495 Birds of a Feather? Hospital-level predictors of community-associated versus hospital-associated methicillin-resistant Staphylococcus aureus (CA-MRSA vs. HA-MRSA) colonization among intensive care unit (ICU) patients

Saturday, March 20, 2010
Grand Hall (Hyatt Regency Atlanta)
Rosie D. Lyles, MD, MS , John H. Stroger, Jr. Hospital of Cook County, Chicago, IL
Karen Lolans, B.S. , Rush University Medical Center, Chicago, IL
Mary K. Hayden, MD , Rush University Medical Center, Chicago, IL
Stephen G. Weber, MD, MSc , University of Chicago Medical Center, Chicago, IL
Robert A. Weinstein, MD , John H. Stroger, Jr. Hospital of Cook County and Rush University Medical Center, Chicago, IL
William E. Trick, MD , John H. Stroger, Jr. Hospital of Cook County, Chicago, IL
Michael Y. Lin, MD, MPH , Rush University Medical Center, Chicago, IL

Background: In surveys of ICUs in 26 hospitals, we noted clustering of CA- vs HA-MRSA patient colonization. Although patient-level predictors of CA-MRSA and HA-MRSA colonization among ICU patients have been studied, hospital characteristics are unknown.

Objective: To identify hospital characteristics associated with CA-MRSA and HA-MRSA colonization among ICU patients in a region.

Methods: We recruited Chicago hospitals with ≥10 ICU beds for 2 single-day point prevalence MRSA colonization surveys separated by six months, 7/08 - 7/09. All ICU patients were cultured (adult and pediatric: nose and groin; neonatal: nose and umbilicus). Cultures were processed centrally for methicillin resistance and pulsed-field gel electrophoresis genotype (CA-MRSA defined as USA300/400/1000/1100; HA-MRSA, all others).We used a 2007 public database to obtain hospital-level variables: hospital bed size; ICU bed size, yearly admissions, occupancy rate, and average daily census; hospital bed to infection preventionist (IP) ratio; Medicare and Medicaid payer proportion. We surveyed hospitals regarding laboratory methods (on- vs. off-site processing; polymerase chain reaction [PCR] vs culture-based MRSA screening). Continuous variables were dichotomized by the median; univariate analyses were performed with prevalence ratios (PR) of CA-MRSA and HA-MRSA as separate outcomes. Chi-square test was used to assess significance.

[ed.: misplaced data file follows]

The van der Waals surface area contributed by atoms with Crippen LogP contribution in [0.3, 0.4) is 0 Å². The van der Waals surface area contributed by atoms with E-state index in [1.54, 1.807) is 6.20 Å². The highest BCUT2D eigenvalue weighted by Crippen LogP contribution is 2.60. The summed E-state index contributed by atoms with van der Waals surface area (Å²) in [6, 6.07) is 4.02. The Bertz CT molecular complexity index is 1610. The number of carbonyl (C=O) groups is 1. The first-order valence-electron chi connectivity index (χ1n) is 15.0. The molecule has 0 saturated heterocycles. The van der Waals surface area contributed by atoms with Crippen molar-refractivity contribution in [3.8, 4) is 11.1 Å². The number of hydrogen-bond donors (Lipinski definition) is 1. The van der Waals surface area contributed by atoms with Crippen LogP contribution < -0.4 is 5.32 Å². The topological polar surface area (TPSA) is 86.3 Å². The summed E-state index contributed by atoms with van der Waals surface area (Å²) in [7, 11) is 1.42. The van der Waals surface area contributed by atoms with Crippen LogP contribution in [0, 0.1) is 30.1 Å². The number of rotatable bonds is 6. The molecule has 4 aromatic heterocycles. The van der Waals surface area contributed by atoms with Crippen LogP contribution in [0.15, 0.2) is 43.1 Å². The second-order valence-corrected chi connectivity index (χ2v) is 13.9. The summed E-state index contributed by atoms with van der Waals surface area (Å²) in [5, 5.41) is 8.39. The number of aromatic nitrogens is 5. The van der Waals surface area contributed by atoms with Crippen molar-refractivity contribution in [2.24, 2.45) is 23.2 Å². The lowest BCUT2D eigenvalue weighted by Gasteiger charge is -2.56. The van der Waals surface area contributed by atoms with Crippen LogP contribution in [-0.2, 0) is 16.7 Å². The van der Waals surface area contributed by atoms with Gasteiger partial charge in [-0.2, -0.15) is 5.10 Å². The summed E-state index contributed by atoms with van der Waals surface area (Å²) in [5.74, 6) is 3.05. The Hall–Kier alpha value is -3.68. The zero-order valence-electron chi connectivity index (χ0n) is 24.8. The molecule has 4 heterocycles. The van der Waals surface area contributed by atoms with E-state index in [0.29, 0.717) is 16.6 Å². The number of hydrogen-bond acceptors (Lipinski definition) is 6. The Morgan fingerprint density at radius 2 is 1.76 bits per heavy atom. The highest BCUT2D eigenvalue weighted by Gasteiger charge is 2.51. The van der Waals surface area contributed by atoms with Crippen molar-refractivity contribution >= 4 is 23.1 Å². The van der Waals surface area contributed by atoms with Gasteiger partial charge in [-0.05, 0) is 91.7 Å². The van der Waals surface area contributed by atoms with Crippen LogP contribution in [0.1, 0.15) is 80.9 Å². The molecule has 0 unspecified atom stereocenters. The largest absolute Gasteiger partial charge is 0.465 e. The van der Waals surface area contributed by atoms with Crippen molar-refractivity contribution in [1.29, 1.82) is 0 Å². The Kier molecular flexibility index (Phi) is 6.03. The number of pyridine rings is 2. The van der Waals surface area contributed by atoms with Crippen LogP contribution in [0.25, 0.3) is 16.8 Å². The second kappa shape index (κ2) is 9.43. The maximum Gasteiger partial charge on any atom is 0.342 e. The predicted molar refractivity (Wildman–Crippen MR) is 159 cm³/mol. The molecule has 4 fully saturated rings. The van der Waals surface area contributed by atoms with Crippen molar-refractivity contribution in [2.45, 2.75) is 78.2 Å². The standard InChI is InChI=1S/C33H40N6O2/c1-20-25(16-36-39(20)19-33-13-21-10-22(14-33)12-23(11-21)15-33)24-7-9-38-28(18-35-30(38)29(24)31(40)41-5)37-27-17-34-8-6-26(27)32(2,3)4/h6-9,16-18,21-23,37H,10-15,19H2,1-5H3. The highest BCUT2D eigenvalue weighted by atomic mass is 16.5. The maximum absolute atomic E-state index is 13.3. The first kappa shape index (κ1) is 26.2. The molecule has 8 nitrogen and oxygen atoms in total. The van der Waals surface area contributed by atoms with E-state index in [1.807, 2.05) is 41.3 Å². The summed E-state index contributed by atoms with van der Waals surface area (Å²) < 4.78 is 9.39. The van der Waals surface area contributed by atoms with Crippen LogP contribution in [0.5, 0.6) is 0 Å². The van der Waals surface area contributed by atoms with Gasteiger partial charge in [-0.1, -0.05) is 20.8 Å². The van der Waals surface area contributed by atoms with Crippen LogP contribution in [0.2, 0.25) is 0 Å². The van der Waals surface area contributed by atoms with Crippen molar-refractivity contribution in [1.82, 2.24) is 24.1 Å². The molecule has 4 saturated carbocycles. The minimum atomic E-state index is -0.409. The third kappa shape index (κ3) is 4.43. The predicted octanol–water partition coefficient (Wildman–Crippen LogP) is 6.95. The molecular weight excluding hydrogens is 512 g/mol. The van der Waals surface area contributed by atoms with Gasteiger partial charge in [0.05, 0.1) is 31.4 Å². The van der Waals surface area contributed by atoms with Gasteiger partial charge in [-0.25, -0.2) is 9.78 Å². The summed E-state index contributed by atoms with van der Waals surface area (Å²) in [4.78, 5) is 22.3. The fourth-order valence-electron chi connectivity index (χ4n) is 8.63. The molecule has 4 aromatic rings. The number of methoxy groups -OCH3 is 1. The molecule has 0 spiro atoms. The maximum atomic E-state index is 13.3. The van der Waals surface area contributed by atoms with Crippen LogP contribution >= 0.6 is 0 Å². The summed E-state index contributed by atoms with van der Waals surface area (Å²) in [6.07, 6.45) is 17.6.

Results: All 26 eligible hospitals participated; 1716 patients were cultured. Hospital-level ICU variables denoting larger and busier wards (greater than median ICU size, yearly admissions, occupancy rate, and average daily census) were generally associated with decreased risk of CA-MRSA and HA-MRSA (Table). High Medicare payer mix was associated with a 2-fold increased prevalence of CA-MRSA (PR 2.21, 95% confidence interval [CI] 1.32 3.72, P <0.01) and HA-MRSA (PR 2.12, CI 1.42 - 3.19, P <0.01), while high Medicaid payer mix was associated only with CA-MRSA (PR 1.98, CI 1.19 3.30, P <0.01). Hospitals with off-site MRSA laboratory processing had a greater risk of CA-MRSA (PR 2.74, CI 1.29 - 5.82, P <0.01) and HA-MRSA (PR 3.32, CI 1.97 - 5.60, P <0.01).

Conclusions: Hospitals with smaller, less busy ICUs and socioeconomically disadvantaged patient populations (based on payer mix) had higher MRSA colonization prevalence, particularly CA-MRSA. Some of the associations may be markers for unmeasured differences among hospitals, such as variations in population catchment, readmission rates, or infection control resources. For public reporting of hospital MRSA rates, stratification along some of these hospital-level covariates may lead to more meaningful inter-hospital comparisons.